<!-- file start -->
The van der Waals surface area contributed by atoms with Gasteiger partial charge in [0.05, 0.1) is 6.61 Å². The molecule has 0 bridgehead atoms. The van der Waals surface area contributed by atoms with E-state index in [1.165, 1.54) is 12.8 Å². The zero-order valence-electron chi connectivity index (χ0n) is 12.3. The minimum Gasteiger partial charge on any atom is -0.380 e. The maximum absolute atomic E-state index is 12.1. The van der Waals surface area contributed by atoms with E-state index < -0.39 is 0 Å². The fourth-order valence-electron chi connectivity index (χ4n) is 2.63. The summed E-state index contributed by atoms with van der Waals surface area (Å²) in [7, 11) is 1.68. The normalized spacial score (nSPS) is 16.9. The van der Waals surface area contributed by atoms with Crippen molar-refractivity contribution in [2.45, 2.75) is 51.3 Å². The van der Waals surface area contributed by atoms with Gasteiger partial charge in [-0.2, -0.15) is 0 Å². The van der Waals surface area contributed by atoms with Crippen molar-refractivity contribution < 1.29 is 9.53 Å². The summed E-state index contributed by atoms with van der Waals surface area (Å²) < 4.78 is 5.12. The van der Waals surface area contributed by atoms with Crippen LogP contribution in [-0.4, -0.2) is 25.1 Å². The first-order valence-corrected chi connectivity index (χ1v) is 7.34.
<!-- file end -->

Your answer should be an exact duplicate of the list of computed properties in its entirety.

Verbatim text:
The van der Waals surface area contributed by atoms with Gasteiger partial charge in [0.05, 0.1) is 6.61 Å². The molecule has 0 bridgehead atoms. The van der Waals surface area contributed by atoms with E-state index in [1.165, 1.54) is 12.8 Å². The zero-order valence-electron chi connectivity index (χ0n) is 12.3. The minimum Gasteiger partial charge on any atom is -0.380 e. The maximum absolute atomic E-state index is 12.1. The van der Waals surface area contributed by atoms with E-state index < -0.39 is 0 Å². The fourth-order valence-electron chi connectivity index (χ4n) is 2.63. The summed E-state index contributed by atoms with van der Waals surface area (Å²) in [7, 11) is 1.68. The normalized spacial score (nSPS) is 16.9. The van der Waals surface area contributed by atoms with Crippen molar-refractivity contribution in [2.45, 2.75) is 51.3 Å². The van der Waals surface area contributed by atoms with Gasteiger partial charge in [-0.2, -0.15) is 0 Å². The van der Waals surface area contributed by atoms with Crippen molar-refractivity contribution < 1.29 is 9.53 Å². The summed E-state index contributed by atoms with van der Waals surface area (Å²) < 4.78 is 5.12. The van der Waals surface area contributed by atoms with Crippen LogP contribution in [-0.4, -0.2) is 25.1 Å². The first-order valence-corrected chi connectivity index (χ1v) is 7.34.